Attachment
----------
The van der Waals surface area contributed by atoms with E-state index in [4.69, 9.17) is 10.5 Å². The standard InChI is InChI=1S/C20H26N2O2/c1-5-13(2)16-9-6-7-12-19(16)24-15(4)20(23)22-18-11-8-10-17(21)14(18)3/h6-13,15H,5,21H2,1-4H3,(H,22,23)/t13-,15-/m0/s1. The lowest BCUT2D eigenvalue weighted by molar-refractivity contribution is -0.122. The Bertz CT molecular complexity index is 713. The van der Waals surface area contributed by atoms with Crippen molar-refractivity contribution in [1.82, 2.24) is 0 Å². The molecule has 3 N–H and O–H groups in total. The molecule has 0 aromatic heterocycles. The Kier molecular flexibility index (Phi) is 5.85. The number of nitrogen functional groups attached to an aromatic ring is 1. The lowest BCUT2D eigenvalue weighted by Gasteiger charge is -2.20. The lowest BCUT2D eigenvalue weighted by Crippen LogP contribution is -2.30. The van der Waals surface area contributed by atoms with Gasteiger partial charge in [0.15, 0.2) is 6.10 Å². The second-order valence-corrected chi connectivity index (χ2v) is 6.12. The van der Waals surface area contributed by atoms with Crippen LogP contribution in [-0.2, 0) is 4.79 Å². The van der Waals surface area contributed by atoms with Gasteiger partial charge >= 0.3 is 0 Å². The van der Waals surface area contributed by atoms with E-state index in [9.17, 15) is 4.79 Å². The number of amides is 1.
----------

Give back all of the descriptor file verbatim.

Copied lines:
The van der Waals surface area contributed by atoms with E-state index in [4.69, 9.17) is 10.5 Å². The standard InChI is InChI=1S/C20H26N2O2/c1-5-13(2)16-9-6-7-12-19(16)24-15(4)20(23)22-18-11-8-10-17(21)14(18)3/h6-13,15H,5,21H2,1-4H3,(H,22,23)/t13-,15-/m0/s1. The lowest BCUT2D eigenvalue weighted by molar-refractivity contribution is -0.122. The Bertz CT molecular complexity index is 713. The van der Waals surface area contributed by atoms with Crippen molar-refractivity contribution in [1.82, 2.24) is 0 Å². The molecule has 3 N–H and O–H groups in total. The molecule has 0 aromatic heterocycles. The Kier molecular flexibility index (Phi) is 5.85. The number of nitrogen functional groups attached to an aromatic ring is 1. The lowest BCUT2D eigenvalue weighted by Gasteiger charge is -2.20. The lowest BCUT2D eigenvalue weighted by Crippen LogP contribution is -2.30. The van der Waals surface area contributed by atoms with Gasteiger partial charge in [0.15, 0.2) is 6.10 Å². The second-order valence-corrected chi connectivity index (χ2v) is 6.12. The van der Waals surface area contributed by atoms with Crippen LogP contribution in [-0.2, 0) is 4.79 Å². The van der Waals surface area contributed by atoms with Gasteiger partial charge >= 0.3 is 0 Å². The van der Waals surface area contributed by atoms with E-state index in [9.17, 15) is 4.79 Å². The number of amides is 1.